The Happiest Birthday Ever Book Review and Video Reading

Book Title: The Happiest Birthday Ever

Author: Stephanie Berger

For Ages: 4-8

Themes: kindness, generosity, love, empathy, compassion, understanding, giving, character, community, emotions

Related learning areas: Social and Emotional Learning (SEL), character education, emotional intelligence

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Book Title:  Ella & Mrs Gooseberry – Discovering what love looks like

Author:  Vikki Conley

Illustrator:  Penelope Pratley

For Ages: 4-8

Themes: love, empathy, compassion, kindness, understanding, giving, character, community

Related learning areas: Social and Emotional Learning (SEL), feelings awareness, character education

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Enemy Pie Book Review

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Enemy Pie

Derek Munson

Tara King

4 - 10 years

Friendship, Problem-Solving, Bullying, Judgement, Respect

Story overview

The story is narrated by a young boy. He was looking forward to a really great summer. That was until Jeremy Ross moved into the neighborhood!!

After laughing at him when he struck him out at baseball and not inviting him to his trampoline party, Jeremy Ross became the first person on the boy's enemy list. 

He talked to his dad about his problem. His dad said he has a sure fire but secret way of getting rid of enemies. Enemy Pie!!

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Experts advocate for teaching kindness and empathy in schools to reduce bullying. Why? Because kindness is the antithesis of bullying and empathy is the foundation of kindness.  

Being kind means that you consider the needs, feelings and concerns of others to ensure you act appropriately. Having empathy means you're able to put yourself in someone's shoes to understand their needs, feelings and concerns. 

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A book. One single book. Many people don’t realize how important having one book can be in the life of a child. But believe me, just one book can mean the world. I know this because I have seen the joyous expressions on children’s faces as they receive a book to keep. read more →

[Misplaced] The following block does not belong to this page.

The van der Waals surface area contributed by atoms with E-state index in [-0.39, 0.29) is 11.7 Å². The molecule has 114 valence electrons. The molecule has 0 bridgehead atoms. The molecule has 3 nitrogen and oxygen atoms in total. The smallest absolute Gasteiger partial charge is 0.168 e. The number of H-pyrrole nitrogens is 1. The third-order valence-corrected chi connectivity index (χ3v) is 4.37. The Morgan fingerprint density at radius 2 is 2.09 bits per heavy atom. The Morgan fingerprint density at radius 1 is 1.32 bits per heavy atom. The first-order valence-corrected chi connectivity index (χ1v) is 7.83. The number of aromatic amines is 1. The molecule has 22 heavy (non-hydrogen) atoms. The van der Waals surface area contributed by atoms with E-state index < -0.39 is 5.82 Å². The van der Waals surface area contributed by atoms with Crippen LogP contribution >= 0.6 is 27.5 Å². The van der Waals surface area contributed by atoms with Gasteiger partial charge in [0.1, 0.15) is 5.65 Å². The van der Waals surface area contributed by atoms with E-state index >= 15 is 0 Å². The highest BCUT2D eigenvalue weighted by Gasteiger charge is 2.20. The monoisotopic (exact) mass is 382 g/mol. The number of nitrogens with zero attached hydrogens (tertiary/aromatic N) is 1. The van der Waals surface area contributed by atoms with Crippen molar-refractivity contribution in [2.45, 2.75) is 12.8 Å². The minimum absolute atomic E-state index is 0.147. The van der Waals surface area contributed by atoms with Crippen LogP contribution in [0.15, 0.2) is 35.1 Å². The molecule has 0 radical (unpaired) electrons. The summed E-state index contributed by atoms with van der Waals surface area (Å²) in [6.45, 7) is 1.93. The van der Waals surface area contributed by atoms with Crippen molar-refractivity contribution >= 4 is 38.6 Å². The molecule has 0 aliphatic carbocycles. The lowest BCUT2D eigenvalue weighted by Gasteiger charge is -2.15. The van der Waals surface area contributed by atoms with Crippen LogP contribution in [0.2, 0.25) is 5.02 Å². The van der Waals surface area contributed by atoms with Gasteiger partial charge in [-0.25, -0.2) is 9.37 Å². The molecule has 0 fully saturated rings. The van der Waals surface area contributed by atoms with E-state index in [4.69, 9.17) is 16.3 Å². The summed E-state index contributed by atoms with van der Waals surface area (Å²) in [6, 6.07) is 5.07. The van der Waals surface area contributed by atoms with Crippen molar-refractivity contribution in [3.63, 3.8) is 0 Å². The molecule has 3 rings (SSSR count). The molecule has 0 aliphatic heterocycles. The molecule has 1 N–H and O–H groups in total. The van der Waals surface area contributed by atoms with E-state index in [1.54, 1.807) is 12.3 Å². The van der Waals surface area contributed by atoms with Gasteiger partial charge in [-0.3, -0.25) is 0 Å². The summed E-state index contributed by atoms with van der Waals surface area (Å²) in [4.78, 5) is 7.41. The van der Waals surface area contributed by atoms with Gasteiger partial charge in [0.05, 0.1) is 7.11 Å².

In the book, Wonder by R.J. Palacio, she writes about Choosing Kind as the best option in life. This phrase resonated with me and sparked a new appreciation on how I discuss bullying with my 6th graders.

I then came across an article on the Edutopia website titled, “Why Teaching Kindness in Schools is Essential to Reduce Bullying” and knew this was the right angle to take with my incoming 6th graders. They have all heard the lectures about how bullying is wrong. I wanted to attack bullying from a different point of view. After reading the Edutopia article, I decided to teach kindness. What does it truly mean? I wanted my students to reflect on the meaning of kindness. I wanted them to pay it forward and start applying kindness to their peers at school.

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Critical skills - mindfulness, resilience and focus for children to succeed at school

As a mother of three teenage daughters and an experienced elementary school teacher, I am deeply concerned about our kids. Let me explain. Children today live in a world filled with technology — iPad interaction from birth, social media from pre-teens and access to everything and anything on the Internet from a very young age. Don’t get me wrong, as a teacher I know technology can be an amazing tool for learning. Extraordinary really. What does deeply trouble me, is the negative aspect of child/learner interaction with technology.

I have come back to teaching after four years away. What I found on my return, was many children (dare I say the boys) had a much lower attention span than I had previously experienced in my teaching practice. Where once I had five- and six-year-olds listening and focused for 15 minutes, they were now only engaged for around five minutes. After that period of time, eyes started to roam, feet began to fidget and turning around seems a more entertaining thing to do!

In a time of technology overload, and on-line and off-line societal pressures, I have come to the conclusion that we need to formally teach our children the following:

  1. To be mindful of others and of themselves. That is, to show respect and empathy towards others and to show respect and empathy towards themselves.
  1. To be resilient. That is, we need children to feel confident about themselves and to be able to accept disappointment and even rejection without losing a sense of self. The teaching of resilience goes hand in hand with children learning to be assertive — both about their bodies and their mindset.
  1. To be focused learners. That is, I believe we formally need to teach children in a school environment to focus on a task and to slow their mind down, allowing them to sustain longer concentration.

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